Asia-Pacific High-Level Consultation on Financing for Development

Delivered at the Asia-Pacific High-Level Consultation on Financing for Development in Jakarta, Indonesia

Your Excellency, Dr. Bambang Brodjonegoro,
Minister of Finance of Indonesia,

Distinguished Participants,


Welcome to the Asia-Pacific High-level Consultation on Financing for Development.

I am delighted today to see such strong participation by senior ministers, central bank governors and policy-makers from almost 40 countries, together with representatives of the private sector, civil society and our development partners.

My thanks go to our co-hosts, the Ministry of Finance of Indonesia, and to our co-sponsors: the Asian Development Bank, the Asian Development Bank Institute, the United Nations Development Programme, the Government of the Russian Federation, and the Green Technology Center-Korea, for their support and participation.

The purpose of this consultation is to solicit your views on financing for development. This is the second round of discussions, following our event in Jakarta last year. As mandated by the General Assembly, the Economic and Social Commission for Asia and the Pacific (ESCAP), has organized this platform with our key sponsors. These deliberations will provide regional inputs and perspectives to the Third International Conference on Financing for Development, in Addis Ababa in July.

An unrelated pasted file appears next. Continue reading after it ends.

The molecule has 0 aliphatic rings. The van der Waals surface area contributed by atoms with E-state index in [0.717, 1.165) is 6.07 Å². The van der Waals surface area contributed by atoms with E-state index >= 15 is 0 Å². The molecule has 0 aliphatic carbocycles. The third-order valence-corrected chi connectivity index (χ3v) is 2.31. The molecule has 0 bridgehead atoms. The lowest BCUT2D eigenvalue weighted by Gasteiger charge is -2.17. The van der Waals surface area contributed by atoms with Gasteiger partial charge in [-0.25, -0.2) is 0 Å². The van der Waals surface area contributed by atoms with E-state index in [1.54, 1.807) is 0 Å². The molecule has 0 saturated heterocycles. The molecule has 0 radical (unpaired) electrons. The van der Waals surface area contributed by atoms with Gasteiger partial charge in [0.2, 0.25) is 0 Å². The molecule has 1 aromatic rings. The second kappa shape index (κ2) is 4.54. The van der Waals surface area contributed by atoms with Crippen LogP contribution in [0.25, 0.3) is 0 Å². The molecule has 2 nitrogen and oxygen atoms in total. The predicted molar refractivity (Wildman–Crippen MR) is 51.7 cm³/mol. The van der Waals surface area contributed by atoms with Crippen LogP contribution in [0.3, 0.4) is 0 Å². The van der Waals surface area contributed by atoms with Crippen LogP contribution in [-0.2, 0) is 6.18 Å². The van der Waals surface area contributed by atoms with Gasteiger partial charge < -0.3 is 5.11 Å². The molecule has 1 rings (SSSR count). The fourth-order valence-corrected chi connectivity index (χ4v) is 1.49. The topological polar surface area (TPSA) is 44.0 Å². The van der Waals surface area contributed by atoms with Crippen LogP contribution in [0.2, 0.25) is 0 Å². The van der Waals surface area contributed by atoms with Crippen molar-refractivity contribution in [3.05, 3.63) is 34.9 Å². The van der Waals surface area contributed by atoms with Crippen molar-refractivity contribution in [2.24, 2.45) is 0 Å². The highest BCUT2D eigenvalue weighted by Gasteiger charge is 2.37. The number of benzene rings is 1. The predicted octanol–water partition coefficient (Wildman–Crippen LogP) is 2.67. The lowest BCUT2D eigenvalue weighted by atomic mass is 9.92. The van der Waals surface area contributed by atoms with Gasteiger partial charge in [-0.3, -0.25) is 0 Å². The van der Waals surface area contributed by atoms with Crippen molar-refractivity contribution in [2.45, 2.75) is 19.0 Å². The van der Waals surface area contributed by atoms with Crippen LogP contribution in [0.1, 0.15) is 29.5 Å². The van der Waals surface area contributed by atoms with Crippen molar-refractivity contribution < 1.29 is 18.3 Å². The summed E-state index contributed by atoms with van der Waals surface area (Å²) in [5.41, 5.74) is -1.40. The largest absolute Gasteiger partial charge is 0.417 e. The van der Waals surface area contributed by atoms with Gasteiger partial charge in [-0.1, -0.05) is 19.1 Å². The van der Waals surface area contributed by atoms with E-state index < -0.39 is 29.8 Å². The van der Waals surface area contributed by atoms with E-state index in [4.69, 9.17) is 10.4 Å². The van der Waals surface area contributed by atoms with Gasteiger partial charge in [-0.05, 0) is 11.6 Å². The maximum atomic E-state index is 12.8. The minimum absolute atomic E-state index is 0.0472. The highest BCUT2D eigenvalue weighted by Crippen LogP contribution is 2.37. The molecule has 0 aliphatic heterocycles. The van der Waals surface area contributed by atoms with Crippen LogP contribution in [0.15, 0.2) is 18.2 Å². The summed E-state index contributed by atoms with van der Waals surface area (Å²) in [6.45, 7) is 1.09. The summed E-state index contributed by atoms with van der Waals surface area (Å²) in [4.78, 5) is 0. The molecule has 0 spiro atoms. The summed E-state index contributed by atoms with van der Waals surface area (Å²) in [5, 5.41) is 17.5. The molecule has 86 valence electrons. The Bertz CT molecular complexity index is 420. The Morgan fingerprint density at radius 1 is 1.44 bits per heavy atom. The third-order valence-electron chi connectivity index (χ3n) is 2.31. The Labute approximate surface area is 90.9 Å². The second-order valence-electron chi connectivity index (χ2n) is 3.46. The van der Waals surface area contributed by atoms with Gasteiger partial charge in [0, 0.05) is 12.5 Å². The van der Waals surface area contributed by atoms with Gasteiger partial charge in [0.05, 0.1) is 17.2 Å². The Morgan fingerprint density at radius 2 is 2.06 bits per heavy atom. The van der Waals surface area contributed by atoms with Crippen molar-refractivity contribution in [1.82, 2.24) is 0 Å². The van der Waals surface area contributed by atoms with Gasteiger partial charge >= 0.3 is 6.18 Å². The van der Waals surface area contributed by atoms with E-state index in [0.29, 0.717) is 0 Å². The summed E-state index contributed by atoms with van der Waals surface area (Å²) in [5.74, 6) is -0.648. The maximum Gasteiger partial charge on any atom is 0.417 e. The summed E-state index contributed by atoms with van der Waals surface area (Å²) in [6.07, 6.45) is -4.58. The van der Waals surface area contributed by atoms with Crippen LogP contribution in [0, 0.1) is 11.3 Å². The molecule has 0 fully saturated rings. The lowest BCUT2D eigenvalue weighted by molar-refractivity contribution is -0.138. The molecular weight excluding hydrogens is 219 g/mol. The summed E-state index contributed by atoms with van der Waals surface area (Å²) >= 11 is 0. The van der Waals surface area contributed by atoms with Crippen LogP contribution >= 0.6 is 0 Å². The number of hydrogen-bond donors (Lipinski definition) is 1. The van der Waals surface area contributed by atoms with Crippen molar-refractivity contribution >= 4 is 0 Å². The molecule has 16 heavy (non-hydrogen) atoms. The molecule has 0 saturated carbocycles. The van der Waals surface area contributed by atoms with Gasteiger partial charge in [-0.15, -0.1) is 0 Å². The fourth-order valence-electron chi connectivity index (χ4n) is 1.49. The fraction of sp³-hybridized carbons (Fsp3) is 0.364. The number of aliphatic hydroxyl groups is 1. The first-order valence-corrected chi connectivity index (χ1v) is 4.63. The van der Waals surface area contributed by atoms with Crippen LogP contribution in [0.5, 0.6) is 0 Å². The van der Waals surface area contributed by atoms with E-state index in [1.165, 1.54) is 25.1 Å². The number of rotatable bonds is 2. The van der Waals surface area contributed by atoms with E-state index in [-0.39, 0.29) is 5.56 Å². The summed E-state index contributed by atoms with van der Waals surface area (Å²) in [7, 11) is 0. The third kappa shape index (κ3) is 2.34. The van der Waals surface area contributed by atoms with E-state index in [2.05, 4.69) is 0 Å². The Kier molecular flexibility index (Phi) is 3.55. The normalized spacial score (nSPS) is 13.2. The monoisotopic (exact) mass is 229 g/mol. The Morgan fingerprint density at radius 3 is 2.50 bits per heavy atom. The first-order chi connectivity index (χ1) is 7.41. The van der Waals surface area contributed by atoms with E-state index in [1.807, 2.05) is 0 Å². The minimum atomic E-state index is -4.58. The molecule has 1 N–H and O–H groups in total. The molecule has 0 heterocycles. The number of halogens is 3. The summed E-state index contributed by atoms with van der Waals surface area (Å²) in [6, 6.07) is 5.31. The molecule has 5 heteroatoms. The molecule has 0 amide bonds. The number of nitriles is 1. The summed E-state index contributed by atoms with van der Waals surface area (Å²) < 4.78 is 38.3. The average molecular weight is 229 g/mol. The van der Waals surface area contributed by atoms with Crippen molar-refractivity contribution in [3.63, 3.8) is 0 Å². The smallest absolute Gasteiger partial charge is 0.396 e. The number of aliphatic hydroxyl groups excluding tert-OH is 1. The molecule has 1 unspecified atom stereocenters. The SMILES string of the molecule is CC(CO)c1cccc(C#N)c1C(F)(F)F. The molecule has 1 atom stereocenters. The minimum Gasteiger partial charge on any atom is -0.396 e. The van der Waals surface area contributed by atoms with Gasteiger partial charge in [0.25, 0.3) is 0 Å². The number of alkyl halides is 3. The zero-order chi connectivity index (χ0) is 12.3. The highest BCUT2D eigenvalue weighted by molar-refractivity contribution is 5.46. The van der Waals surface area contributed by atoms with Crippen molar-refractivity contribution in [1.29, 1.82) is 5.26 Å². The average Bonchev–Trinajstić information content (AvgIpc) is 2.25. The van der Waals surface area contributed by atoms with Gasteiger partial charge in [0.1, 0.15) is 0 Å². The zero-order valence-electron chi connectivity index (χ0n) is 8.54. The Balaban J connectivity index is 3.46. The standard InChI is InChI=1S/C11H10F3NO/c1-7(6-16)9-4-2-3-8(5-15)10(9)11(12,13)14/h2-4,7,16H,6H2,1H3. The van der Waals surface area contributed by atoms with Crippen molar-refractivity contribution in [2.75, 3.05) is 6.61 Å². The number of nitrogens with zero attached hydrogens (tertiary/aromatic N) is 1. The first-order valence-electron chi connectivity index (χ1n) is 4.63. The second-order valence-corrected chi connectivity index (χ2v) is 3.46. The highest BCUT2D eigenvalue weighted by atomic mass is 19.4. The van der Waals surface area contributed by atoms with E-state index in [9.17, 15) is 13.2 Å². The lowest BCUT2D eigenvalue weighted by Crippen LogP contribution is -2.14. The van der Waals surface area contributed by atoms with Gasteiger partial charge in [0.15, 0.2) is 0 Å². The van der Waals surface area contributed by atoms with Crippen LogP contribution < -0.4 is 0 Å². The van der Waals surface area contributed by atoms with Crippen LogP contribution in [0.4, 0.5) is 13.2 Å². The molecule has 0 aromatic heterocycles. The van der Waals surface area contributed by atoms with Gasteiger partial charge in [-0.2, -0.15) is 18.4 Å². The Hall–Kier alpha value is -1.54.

Our regional consultation anchors itself in the broad objectives and contours of the draft Addis Ababa Accord, which builds on the Monterrey Consensus. The Accord offers a futuristic global framework for financing, which is supportive of sustainable development. Addis Ababa will not be a pledging session, but is intended to encourage commitments to a set of concrete proposals, as well as to call for the strengthening of global partnerships.

Excellencies, Ladies and Gentlemen,

Significance of Asia-Pacific Perspectives

These Asia-Pacific consultations are critical given the significance of our region, which has emerged as a driver of the global economy and its recovery, and which should be the engine of future growth.

Along with spectacular progress in some economies, however, others are lagging behind. As a consequence of uneven development across countries, the distribution of financial resources and needs has become skewed in our region. Demographics and rapid urbanization have added to the demand for infrastructure, and placed additional stress on the environment. Untenable pressures on our natural resources have increased regional vulnerability to natural disasters, which is exacerbated by global climate change.

What is promising is the diversity and rich experience of our region in terms of what works and what doesn’t work in finance. The Asian financial crisis provided an opportunity for Asia to strengthen its financial regulatory frameworks, and this transformation continues. The leading and emerging market experience of the region shows the world the way forward on development.